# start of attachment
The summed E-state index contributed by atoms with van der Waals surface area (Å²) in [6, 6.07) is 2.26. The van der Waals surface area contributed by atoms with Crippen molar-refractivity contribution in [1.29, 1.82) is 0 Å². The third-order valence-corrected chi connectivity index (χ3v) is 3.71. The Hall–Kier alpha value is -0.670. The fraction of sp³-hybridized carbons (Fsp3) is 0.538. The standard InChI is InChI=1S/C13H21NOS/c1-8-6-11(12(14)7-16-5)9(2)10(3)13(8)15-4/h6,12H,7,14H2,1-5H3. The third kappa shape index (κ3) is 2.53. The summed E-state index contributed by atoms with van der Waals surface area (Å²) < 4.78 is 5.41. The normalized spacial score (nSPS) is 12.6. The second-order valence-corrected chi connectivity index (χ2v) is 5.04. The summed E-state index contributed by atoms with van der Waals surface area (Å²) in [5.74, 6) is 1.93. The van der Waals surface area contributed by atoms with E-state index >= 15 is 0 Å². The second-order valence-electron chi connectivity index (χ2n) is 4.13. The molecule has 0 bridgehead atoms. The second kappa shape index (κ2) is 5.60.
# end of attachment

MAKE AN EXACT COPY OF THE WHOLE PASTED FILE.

The summed E-state index contributed by atoms with van der Waals surface area (Å²) in [6, 6.07) is 2.26. The van der Waals surface area contributed by atoms with Crippen molar-refractivity contribution in [1.29, 1.82) is 0 Å². The third-order valence-corrected chi connectivity index (χ3v) is 3.71. The Hall–Kier alpha value is -0.670. The fraction of sp³-hybridized carbons (Fsp3) is 0.538. The standard InChI is InChI=1S/C13H21NOS/c1-8-6-11(12(14)7-16-5)9(2)10(3)13(8)15-4/h6,12H,7,14H2,1-5H3. The third kappa shape index (κ3) is 2.53. The summed E-state index contributed by atoms with van der Waals surface area (Å²) < 4.78 is 5.41. The normalized spacial score (nSPS) is 12.6. The second-order valence-corrected chi connectivity index (χ2v) is 5.04. The summed E-state index contributed by atoms with van der Waals surface area (Å²) in [5.74, 6) is 1.93. The van der Waals surface area contributed by atoms with E-state index >= 15 is 0 Å². The second-order valence-electron chi connectivity index (χ2n) is 4.13. The molecule has 0 bridgehead atoms. The second kappa shape index (κ2) is 5.60.